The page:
Shoulder Labrum Tears
Diagnosis of Shoulder Labrum tears has increased markedly in the past ten years since they were discoverable on MRI. It is estimated that 50% of people may
The labrum is a soft fibrous tissue rim that surrounds the socket to help stabilize the joint and keep the ball centred in the socket.
Tears can be located either above (superior) or below (inferior) the middle of the glenoid socket.
A SLAP lession (superior labrum, anterior [front] to posterior [back]) is a tear of the rim above the middle of the socket that may also involve the biceps tendon.
A tear of the rim below the middle of the glenoid socket that also involves the inferior glenohumeral ligament is called a Bankart lesion.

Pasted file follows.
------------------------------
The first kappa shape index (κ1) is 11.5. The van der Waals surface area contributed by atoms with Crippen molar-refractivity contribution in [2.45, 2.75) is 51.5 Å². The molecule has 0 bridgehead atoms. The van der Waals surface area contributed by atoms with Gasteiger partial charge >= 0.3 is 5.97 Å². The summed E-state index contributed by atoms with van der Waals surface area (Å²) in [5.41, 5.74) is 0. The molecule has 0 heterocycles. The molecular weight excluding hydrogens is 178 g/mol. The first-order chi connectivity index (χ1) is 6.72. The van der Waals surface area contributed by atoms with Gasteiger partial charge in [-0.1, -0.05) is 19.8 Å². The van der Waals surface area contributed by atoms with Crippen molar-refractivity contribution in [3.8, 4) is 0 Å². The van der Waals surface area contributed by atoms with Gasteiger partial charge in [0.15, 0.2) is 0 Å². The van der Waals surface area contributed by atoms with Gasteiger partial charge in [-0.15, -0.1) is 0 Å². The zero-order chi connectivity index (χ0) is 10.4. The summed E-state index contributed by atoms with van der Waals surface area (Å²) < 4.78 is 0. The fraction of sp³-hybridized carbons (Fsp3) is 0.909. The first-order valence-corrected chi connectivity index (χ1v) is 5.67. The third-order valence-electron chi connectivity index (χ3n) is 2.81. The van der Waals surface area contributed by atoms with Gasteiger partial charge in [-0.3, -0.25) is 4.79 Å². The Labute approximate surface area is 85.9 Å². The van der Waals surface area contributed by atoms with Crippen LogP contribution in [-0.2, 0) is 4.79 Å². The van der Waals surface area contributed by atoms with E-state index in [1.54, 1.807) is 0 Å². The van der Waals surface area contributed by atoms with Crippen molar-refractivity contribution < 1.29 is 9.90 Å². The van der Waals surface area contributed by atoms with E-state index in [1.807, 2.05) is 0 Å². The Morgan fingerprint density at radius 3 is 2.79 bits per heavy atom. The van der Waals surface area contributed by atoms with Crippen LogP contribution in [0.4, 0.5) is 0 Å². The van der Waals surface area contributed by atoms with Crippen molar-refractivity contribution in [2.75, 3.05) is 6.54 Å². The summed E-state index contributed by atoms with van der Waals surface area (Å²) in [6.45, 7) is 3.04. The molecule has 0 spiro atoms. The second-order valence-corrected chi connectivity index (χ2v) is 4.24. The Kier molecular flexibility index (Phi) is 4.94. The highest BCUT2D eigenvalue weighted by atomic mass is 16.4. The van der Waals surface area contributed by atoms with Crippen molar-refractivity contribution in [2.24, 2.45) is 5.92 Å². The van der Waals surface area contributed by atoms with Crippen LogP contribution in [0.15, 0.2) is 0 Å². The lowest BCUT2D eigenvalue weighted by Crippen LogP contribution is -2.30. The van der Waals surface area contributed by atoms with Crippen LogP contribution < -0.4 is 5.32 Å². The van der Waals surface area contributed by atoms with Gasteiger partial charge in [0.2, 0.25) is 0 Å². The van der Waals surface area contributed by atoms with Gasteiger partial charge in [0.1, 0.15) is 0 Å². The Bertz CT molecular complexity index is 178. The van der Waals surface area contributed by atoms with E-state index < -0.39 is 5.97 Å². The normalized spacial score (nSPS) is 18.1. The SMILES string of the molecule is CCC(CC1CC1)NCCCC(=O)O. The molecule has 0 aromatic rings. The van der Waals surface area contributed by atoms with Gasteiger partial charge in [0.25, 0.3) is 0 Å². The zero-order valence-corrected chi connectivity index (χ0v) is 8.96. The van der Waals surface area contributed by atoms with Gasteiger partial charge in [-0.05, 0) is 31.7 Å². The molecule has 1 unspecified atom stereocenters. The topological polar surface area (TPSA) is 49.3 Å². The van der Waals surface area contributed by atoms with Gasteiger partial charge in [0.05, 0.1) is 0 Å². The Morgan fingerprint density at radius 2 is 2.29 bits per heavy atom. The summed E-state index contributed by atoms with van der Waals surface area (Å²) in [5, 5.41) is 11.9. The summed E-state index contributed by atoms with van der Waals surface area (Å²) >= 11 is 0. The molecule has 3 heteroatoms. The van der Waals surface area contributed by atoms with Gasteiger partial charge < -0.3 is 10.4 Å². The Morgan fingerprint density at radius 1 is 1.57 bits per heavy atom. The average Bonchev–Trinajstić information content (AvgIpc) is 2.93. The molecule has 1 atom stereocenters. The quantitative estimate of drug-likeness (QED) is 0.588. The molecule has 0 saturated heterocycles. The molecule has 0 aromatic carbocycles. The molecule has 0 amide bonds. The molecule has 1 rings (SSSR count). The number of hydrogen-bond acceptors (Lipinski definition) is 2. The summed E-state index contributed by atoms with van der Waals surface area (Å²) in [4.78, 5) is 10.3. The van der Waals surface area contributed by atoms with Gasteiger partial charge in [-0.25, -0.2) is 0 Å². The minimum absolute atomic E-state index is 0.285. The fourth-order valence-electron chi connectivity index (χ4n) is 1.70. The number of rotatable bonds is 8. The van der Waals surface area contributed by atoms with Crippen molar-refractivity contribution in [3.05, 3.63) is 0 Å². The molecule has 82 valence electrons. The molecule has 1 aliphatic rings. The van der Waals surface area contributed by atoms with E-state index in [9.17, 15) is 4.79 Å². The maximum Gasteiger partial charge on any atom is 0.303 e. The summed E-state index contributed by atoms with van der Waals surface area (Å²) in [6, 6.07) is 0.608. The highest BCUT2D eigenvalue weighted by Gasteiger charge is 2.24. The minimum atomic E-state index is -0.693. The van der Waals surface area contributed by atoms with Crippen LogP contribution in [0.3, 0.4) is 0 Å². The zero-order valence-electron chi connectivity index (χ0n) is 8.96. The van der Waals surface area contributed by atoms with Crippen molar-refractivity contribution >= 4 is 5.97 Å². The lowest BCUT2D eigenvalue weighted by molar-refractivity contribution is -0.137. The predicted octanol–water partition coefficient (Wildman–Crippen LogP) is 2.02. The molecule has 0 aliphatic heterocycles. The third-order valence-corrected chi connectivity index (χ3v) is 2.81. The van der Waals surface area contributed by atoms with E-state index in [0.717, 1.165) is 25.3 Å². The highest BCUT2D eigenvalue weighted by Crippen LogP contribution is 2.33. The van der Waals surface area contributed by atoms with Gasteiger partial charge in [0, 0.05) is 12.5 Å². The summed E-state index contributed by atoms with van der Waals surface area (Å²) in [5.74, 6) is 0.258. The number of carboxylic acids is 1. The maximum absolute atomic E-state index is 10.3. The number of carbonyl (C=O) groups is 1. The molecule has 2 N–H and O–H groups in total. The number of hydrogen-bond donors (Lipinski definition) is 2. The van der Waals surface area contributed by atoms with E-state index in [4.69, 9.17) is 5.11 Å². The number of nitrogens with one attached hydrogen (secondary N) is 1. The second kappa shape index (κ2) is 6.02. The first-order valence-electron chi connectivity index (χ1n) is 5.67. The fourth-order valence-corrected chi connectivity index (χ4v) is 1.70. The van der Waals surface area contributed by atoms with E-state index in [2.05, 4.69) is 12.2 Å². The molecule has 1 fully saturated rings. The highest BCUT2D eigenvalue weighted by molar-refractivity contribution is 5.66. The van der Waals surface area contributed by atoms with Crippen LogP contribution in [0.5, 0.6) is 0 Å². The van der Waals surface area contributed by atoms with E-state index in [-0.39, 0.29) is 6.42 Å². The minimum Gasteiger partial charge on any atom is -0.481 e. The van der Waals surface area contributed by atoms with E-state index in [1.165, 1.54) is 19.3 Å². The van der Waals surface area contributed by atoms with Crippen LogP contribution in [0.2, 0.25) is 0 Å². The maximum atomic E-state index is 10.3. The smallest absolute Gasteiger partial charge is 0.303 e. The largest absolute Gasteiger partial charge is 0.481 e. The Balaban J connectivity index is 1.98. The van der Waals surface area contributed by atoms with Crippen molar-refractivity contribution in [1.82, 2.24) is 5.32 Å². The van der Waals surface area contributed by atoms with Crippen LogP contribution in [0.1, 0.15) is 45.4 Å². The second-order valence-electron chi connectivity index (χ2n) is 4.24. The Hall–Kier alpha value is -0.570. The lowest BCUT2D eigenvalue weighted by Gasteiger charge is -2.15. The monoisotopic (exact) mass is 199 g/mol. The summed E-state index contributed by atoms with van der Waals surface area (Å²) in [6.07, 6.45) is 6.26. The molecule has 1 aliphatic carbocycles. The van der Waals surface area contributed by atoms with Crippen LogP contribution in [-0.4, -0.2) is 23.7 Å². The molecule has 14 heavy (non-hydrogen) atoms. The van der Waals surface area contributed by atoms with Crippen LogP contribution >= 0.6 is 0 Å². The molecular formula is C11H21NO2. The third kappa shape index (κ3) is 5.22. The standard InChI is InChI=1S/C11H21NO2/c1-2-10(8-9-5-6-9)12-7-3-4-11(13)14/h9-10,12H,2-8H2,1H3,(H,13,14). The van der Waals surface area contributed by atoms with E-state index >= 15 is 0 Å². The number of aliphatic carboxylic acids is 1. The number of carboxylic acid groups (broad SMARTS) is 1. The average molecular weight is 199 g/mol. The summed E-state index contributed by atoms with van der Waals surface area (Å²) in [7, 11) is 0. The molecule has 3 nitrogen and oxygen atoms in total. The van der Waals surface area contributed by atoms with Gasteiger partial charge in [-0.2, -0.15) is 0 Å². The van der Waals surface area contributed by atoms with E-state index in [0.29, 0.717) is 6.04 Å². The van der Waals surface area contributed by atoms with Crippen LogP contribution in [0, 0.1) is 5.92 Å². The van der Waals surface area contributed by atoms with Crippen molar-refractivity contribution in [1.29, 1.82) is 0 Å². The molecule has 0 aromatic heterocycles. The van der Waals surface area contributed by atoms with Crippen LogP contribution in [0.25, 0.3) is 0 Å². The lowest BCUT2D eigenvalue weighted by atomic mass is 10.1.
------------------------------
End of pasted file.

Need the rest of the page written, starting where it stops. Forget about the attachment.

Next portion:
Tears of the glenoid rim often occur with other shoulder injuries, such as a dislocated shoulder (full or partial dislocation).
Surgery is often the best option for dislocated shoulders, but In labral tears not-related to dislocation, surgery has become less common recently as it involves 6 weeks full time in a sling and results are often variable. Physiotherapy aims to stabilise the ball in the socket with the rotator cuff so even if torn, the labrum does not cause pain or reduce function